Reasons Why Your Snowblower Wheels Won’t Engage
Snowblowers are powerful machines, but they can still break down. If you’re finding your snowblowers wheels are no longer engaging properly, then there are a few important parts to check as shown in our video guide, and written guide below:
Your drive belt connects the snowblower engine to the gearbox. A worn-out, misadjusted or broken drive belt will prevent your wheels from turning. To inspect the belt, remove the belt cover. Then remove the tension spring, or loosen the tension mechanism until you can slide the belt off the drive pulley and replace it with a brand new one!
The spring ensures the belt is tight by keeping tension on the drive belt pulley. If it becomes weak or broken your snowblower may be unable to move. Inspect the spring to see if it is worn down or damaged, and then replace it if necessary.
A flat wheel is very common and easy to check for. A flat tire may cause resistance when trying to move the snowblower and can be checked by pressing the wheel with your hand. A worn-down wheel may move fine but not be able to gain enough traction to propel the snowblower forward.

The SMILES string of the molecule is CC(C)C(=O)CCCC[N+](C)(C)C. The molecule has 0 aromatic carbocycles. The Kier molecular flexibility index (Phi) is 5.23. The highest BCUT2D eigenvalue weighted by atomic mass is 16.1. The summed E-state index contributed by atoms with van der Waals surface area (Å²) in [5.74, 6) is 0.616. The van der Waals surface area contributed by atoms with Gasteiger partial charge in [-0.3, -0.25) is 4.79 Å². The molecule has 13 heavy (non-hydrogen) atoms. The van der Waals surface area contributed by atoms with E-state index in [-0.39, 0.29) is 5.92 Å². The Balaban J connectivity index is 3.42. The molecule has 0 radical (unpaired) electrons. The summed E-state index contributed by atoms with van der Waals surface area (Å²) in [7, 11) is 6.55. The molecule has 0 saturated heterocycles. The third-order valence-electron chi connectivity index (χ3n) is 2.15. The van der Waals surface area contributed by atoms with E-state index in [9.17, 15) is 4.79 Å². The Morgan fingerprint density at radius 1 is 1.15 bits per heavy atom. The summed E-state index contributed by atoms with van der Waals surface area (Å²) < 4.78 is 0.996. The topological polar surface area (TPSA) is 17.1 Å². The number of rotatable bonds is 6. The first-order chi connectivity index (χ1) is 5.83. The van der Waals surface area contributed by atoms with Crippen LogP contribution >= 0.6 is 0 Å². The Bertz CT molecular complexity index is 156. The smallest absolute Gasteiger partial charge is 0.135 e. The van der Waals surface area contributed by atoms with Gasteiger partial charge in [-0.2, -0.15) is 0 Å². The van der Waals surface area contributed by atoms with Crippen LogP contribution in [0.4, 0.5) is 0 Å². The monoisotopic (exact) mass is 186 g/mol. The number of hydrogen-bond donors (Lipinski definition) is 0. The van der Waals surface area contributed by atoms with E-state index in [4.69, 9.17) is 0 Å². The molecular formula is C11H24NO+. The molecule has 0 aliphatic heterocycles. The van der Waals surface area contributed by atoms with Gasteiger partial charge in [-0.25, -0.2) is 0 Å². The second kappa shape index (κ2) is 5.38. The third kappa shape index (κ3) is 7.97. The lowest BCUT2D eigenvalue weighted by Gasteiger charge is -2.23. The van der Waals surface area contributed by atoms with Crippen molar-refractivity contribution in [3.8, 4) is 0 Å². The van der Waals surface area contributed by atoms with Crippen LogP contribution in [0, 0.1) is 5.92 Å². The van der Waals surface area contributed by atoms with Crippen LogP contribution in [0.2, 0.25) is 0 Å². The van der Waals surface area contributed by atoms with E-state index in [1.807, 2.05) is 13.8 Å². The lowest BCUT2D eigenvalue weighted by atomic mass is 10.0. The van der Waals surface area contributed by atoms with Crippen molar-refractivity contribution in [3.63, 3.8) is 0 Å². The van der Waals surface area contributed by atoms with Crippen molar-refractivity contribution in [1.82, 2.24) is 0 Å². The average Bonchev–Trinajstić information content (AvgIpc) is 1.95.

If your wheels won’t engage that may be a sign that your drive cable is broken, seized or needs adjusting. Inspect the cable, and if it’s sticking you can use silicone spray to try to break it free. If it only needs an adjustment, you can adjust it by tightening the threaded portion of the cable (as shown above). If the cable is broken, you will need to buy a new one.
A snowblower that won’t move or moves very slowly may have a worn or broken friction disk. Friction disks can wear down over time and will stop engaging properly. Inspect the disk and if it has any signs of damage then it may need to be replaced.
Checking these essential areas should clue you in as to what needs to be fixed or replaced. If you need any parts for your repairs, make sure to check out ereplacementparts.com